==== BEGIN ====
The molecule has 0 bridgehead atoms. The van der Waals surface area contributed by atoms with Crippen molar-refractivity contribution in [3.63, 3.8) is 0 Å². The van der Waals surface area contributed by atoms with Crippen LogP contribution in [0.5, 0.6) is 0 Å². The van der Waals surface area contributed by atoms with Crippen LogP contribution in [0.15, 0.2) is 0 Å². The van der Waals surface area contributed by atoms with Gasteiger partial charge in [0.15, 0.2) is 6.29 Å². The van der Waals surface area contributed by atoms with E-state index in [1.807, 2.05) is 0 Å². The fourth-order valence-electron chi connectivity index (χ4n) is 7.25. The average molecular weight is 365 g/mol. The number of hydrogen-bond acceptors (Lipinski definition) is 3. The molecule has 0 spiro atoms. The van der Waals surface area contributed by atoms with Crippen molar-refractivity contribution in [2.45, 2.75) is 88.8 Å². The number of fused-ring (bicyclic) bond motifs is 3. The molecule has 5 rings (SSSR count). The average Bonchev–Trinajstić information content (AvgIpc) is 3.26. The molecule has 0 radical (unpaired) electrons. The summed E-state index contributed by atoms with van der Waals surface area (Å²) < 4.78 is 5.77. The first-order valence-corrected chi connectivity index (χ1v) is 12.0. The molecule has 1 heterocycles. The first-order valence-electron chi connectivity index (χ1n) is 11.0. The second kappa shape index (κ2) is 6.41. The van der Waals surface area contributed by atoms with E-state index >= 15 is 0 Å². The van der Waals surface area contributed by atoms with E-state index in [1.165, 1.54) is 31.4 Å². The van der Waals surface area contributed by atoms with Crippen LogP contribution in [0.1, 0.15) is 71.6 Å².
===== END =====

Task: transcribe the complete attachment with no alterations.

The molecule has 0 bridgehead atoms. The van der Waals surface area contributed by atoms with Crippen molar-refractivity contribution in [3.63, 3.8) is 0 Å². The van der Waals surface area contributed by atoms with Crippen LogP contribution in [0.5, 0.6) is 0 Å². The van der Waals surface area contributed by atoms with Crippen LogP contribution in [0.15, 0.2) is 0 Å². The van der Waals surface area contributed by atoms with Gasteiger partial charge in [0.15, 0.2) is 6.29 Å². The van der Waals surface area contributed by atoms with E-state index in [1.807, 2.05) is 0 Å². The fourth-order valence-electron chi connectivity index (χ4n) is 7.25. The average molecular weight is 365 g/mol. The number of hydrogen-bond acceptors (Lipinski definition) is 3. The molecule has 0 spiro atoms. The van der Waals surface area contributed by atoms with Crippen molar-refractivity contribution in [2.45, 2.75) is 88.8 Å². The number of fused-ring (bicyclic) bond motifs is 3. The molecule has 5 rings (SSSR count). The average Bonchev–Trinajstić information content (AvgIpc) is 3.26. The molecule has 0 radical (unpaired) electrons. The summed E-state index contributed by atoms with van der Waals surface area (Å²) < 4.78 is 5.77. The first-order valence-corrected chi connectivity index (χ1v) is 12.0. The molecule has 1 heterocycles. The first-order valence-electron chi connectivity index (χ1n) is 11.0. The second kappa shape index (κ2) is 6.41. The van der Waals surface area contributed by atoms with E-state index >= 15 is 0 Å². The van der Waals surface area contributed by atoms with E-state index in [1.165, 1.54) is 31.4 Å². The van der Waals surface area contributed by atoms with Crippen LogP contribution in [0.1, 0.15) is 71.6 Å².